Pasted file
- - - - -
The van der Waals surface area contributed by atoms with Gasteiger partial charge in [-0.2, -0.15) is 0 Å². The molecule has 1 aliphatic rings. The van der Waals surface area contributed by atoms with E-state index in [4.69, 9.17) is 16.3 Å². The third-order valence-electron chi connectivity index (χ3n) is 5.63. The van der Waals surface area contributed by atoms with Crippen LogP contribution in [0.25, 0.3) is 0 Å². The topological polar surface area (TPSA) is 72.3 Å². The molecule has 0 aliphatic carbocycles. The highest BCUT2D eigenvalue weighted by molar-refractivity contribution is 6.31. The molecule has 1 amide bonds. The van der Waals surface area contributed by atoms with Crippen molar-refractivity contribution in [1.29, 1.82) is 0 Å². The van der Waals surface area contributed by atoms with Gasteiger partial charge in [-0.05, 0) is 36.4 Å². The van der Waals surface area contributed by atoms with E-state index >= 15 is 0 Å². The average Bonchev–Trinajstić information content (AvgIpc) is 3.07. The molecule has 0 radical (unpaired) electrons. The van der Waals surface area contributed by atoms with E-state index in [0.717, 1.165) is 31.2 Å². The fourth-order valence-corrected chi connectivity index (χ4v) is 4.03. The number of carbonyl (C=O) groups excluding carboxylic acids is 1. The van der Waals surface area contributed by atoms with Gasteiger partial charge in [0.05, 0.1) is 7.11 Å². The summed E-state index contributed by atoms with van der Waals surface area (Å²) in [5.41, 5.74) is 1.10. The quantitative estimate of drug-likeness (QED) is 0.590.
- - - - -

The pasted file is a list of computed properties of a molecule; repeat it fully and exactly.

The van der Waals surface area contributed by atoms with Gasteiger partial charge in [-0.2, -0.15) is 0 Å². The molecule has 1 aliphatic rings. The van der Waals surface area contributed by atoms with E-state index in [4.69, 9.17) is 16.3 Å². The third-order valence-electron chi connectivity index (χ3n) is 5.63. The van der Waals surface area contributed by atoms with Crippen LogP contribution in [0.25, 0.3) is 0 Å². The topological polar surface area (TPSA) is 72.3 Å². The molecule has 0 aliphatic carbocycles. The highest BCUT2D eigenvalue weighted by molar-refractivity contribution is 6.31. The molecule has 1 amide bonds. The van der Waals surface area contributed by atoms with Crippen molar-refractivity contribution in [1.29, 1.82) is 0 Å². The van der Waals surface area contributed by atoms with Gasteiger partial charge in [-0.05, 0) is 36.4 Å². The van der Waals surface area contributed by atoms with E-state index >= 15 is 0 Å². The average Bonchev–Trinajstić information content (AvgIpc) is 3.07. The molecule has 0 radical (unpaired) electrons. The van der Waals surface area contributed by atoms with E-state index in [0.717, 1.165) is 31.2 Å². The fourth-order valence-corrected chi connectivity index (χ4v) is 4.03. The number of carbonyl (C=O) groups excluding carboxylic acids is 1. The van der Waals surface area contributed by atoms with Gasteiger partial charge in [0.05, 0.1) is 7.11 Å². The summed E-state index contributed by atoms with van der Waals surface area (Å²) in [5.41, 5.74) is 1.10. The quantitative estimate of drug-likeness (QED) is 0.590.